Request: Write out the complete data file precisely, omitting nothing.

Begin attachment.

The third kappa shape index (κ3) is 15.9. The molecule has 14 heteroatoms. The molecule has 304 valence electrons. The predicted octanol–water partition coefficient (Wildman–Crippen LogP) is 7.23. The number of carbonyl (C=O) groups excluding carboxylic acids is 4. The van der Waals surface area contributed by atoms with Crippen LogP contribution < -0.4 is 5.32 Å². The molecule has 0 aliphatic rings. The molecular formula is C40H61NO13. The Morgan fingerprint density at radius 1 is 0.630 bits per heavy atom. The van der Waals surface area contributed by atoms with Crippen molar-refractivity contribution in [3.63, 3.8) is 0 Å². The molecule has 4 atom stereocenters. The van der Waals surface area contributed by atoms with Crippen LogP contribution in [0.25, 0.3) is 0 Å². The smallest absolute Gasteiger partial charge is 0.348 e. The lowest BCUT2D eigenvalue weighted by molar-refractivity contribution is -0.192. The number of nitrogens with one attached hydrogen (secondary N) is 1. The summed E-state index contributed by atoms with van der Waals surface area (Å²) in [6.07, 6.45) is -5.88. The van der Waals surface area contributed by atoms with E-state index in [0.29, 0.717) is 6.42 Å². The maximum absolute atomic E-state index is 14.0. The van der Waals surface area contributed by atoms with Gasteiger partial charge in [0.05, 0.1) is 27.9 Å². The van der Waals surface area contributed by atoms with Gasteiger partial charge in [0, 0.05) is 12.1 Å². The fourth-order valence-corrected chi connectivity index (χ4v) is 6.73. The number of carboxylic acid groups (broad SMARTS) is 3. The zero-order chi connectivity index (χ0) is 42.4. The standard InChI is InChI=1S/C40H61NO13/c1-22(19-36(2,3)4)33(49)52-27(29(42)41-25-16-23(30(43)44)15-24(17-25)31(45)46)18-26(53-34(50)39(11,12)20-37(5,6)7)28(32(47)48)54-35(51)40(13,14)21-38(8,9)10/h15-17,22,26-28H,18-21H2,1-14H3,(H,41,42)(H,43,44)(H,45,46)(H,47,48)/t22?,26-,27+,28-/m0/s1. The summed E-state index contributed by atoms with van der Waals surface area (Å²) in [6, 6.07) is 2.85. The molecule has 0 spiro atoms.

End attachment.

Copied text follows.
The third kappa shape index (κ3) is 15.9. The molecule has 14 heteroatoms. The molecule has 304 valence electrons. The predicted octanol–water partition coefficient (Wildman–Crippen LogP) is 7.23. The number of carbonyl (C=O) groups excluding carboxylic acids is 4. The van der Waals surface area contributed by atoms with Crippen LogP contribution < -0.4 is 5.32 Å². The molecule has 0 aliphatic rings. The molecular formula is C40H61NO13. The Morgan fingerprint density at radius 1 is 0.630 bits per heavy atom. The van der Waals surface area contributed by atoms with Crippen molar-refractivity contribution in [3.63, 3.8) is 0 Å². The molecule has 4 atom stereocenters. The van der Waals surface area contributed by atoms with Crippen LogP contribution in [0.25, 0.3) is 0 Å². The smallest absolute Gasteiger partial charge is 0.348 e. The lowest BCUT2D eigenvalue weighted by molar-refractivity contribution is -0.192. The number of nitrogens with one attached hydrogen (secondary N) is 1. The summed E-state index contributed by atoms with van der Waals surface area (Å²) in [6.07, 6.45) is -5.88. The van der Waals surface area contributed by atoms with E-state index in [0.29, 0.717) is 6.42 Å². The maximum absolute atomic E-state index is 14.0. The van der Waals surface area contributed by atoms with Gasteiger partial charge in [0.05, 0.1) is 27.9 Å². The van der Waals surface area contributed by atoms with Gasteiger partial charge in [0, 0.05) is 12.1 Å². The fourth-order valence-corrected chi connectivity index (χ4v) is 6.73. The number of carboxylic acid groups (broad SMARTS) is 3. The zero-order chi connectivity index (χ0) is 42.4. The standard InChI is InChI=1S/C40H61NO13/c1-22(19-36(2,3)4)33(49)52-27(29(42)41-25-16-23(30(43)44)15-24(17-25)31(45)46)18-26(53-34(50)39(11,12)20-37(5,6)7)28(32(47)48)54-35(51)40(13,14)21-38(8,9)10/h15-17,22,26-28H,18-21H2,1-14H3,(H,41,42)(H,43,44)(H,45,46)(H,47,48)/t22?,26-,27+,28-/m0/s1. The summed E-state index contributed by atoms with van der Waals surface area (Å²) in [6, 6.07) is 2.85. The molecule has 0 spiro atoms.